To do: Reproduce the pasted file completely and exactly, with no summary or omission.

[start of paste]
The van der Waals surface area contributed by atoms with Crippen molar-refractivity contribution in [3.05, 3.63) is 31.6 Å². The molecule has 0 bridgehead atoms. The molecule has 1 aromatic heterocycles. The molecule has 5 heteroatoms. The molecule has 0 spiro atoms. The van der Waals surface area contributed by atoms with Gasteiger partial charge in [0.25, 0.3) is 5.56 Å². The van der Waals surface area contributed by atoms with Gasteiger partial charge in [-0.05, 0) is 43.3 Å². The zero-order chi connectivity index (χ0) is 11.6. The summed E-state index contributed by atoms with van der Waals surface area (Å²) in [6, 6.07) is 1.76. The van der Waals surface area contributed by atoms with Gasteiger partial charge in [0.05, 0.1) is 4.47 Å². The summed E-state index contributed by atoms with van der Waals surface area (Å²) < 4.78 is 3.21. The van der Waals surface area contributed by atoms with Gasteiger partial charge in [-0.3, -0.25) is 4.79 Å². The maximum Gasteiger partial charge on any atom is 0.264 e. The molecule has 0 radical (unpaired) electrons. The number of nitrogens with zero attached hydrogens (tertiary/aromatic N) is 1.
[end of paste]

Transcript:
The van der Waals surface area contributed by atoms with Crippen molar-refractivity contribution in [3.05, 3.63) is 31.6 Å². The molecule has 0 bridgehead atoms. The molecule has 1 aromatic heterocycles. The molecule has 5 heteroatoms. The molecule has 0 spiro atoms. The van der Waals surface area contributed by atoms with Gasteiger partial charge in [0.25, 0.3) is 5.56 Å². The van der Waals surface area contributed by atoms with Gasteiger partial charge in [-0.05, 0) is 43.3 Å². The zero-order chi connectivity index (χ0) is 11.6. The summed E-state index contributed by atoms with van der Waals surface area (Å²) in [6, 6.07) is 1.76. The van der Waals surface area contributed by atoms with Gasteiger partial charge in [0.05, 0.1) is 4.47 Å². The summed E-state index contributed by atoms with van der Waals surface area (Å²) < 4.78 is 3.21. The van der Waals surface area contributed by atoms with Gasteiger partial charge in [-0.3, -0.25) is 4.79 Å². The maximum Gasteiger partial charge on any atom is 0.264 e. The molecule has 0 radical (unpaired) electrons. The number of nitrogens with zero attached hydrogens (tertiary/aromatic N) is 1.